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Friday, June 14, 2024

LGBTQ Commissioners bring unique life experiences to local government

Commissioners Willits and Alford followed unusual calls to service in a city they feel is a sanctuary

<p><strong>City Commissioner Casey Willits (left) sits in the pavilion behind his apartment complex and County Commissioner Mary Alford (right) sits at her office in the Alachua County Administration Building. </strong></p>

City Commissioner Casey Willits (left) sits in the pavilion behind his apartment complex and County Commissioner Mary Alford (right) sits at her office in the Alachua County Administration Building.

Gainesville City Commissioner Casey Willits and Alachua County Commissioner Mary Alford represent Gainesville as the only two elected officials in the county who are openly a part of the LGBTQ community.

The two commissioners have followed contrasting paths to their positions today — both professionally and personally.

Alford, the District 1 county commissioner, holds a special place in her heart for Gainesville — her hometown. She’s the oldest of nine children raised in a Mormon household, which shaped her heavily, she said.

“I don’t want to say Mormonism sort of takes away some of your identity, but you are kind of molded into a thing,” she said. “It took me a while to realize I was something different than that thing.”

She molded herself into an environmental engineer through many years in the local school system, working several jobs at a time. However, her busy lifestyle distracted her from developing her identity.“My mind was just totally focused on school and everything else, and at some point I was like, ‘I need to say who I am,’” Alford said.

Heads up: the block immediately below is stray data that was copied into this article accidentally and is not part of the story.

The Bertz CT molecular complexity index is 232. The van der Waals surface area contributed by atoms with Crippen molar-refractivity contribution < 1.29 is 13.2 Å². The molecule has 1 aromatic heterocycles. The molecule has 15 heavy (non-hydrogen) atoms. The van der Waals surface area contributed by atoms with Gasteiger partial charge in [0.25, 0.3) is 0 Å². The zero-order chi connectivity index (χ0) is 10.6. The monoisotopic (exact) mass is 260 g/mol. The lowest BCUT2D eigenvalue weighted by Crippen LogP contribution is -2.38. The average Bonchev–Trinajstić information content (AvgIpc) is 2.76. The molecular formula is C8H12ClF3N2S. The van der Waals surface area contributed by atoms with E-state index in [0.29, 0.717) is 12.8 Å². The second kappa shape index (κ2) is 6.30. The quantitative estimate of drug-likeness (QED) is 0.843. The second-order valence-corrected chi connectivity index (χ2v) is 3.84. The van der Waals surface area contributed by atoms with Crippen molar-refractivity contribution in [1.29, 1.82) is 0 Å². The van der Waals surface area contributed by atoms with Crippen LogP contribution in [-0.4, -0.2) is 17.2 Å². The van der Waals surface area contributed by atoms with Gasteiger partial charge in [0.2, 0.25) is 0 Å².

She came out as gay just two years before graduating with her master’s degree. She finished up school and went off to work in the power industry, where she worked for several years — often the only LGBTQ person and the only woman in the room.

“I was out enough that I was asked to teach the diversity and inclusion classes for a bunch of people, but I didn’t make a big deal out of it because it was a very conservative environment,” Alford said.

After facing health issues, she left the industry. She was diagnosed with cancer.

The diagnosis forced her to soul search and led her to the conclusion to quit working in power plants.

Instead, she worked with her partner in sustainability consulting. They owned a firm consulting with utility companies as environmental project managers.

During this time, she sought to make sustainable home construction easier and advocated for the adoption of tiny homes, a trend she felt she was years ahead on.

On an individual scale, Alford faced discrimination in this field. She told the story of how her firm, owned by herself and her ex-partner, lost a big job in Lake City after they met with the city council.

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“One of them just looked at us and said, ‘You know, I don’t believe this is a job that two women can do,’” she said.

She realized she wanted to run for office after Alford and her partner split professionally and ended their personal relationship.

“I’d been involved in a lot of non-profit work, a lot of working with environmental organizations — actually serving on several boards for the city and the county,” Alford said. “At some point I got tired of advising, and I wanted to be in a decision-making capacity.”

She put her name in the hat, unsure of what would come of it, only to find herself beating a 20-year-long incumbent with about 60 percent of the vote.

“I expected it to be a close race; I didn’t know that I would win,” Alford said. “So I was really shocked to find myself in office.”

Despite recent political progression, members of the LGBTQ community still face scare tactics culturally from members of their local community, Alford said. 

“When the pride center was attacked last fall, I went down there and it really hurt my heart to see what had happened and the impact of hate on other people,” she said. “Rocks were thrown so hard that they had embedded themselves to glass — that they embedded themselves into the drywall.”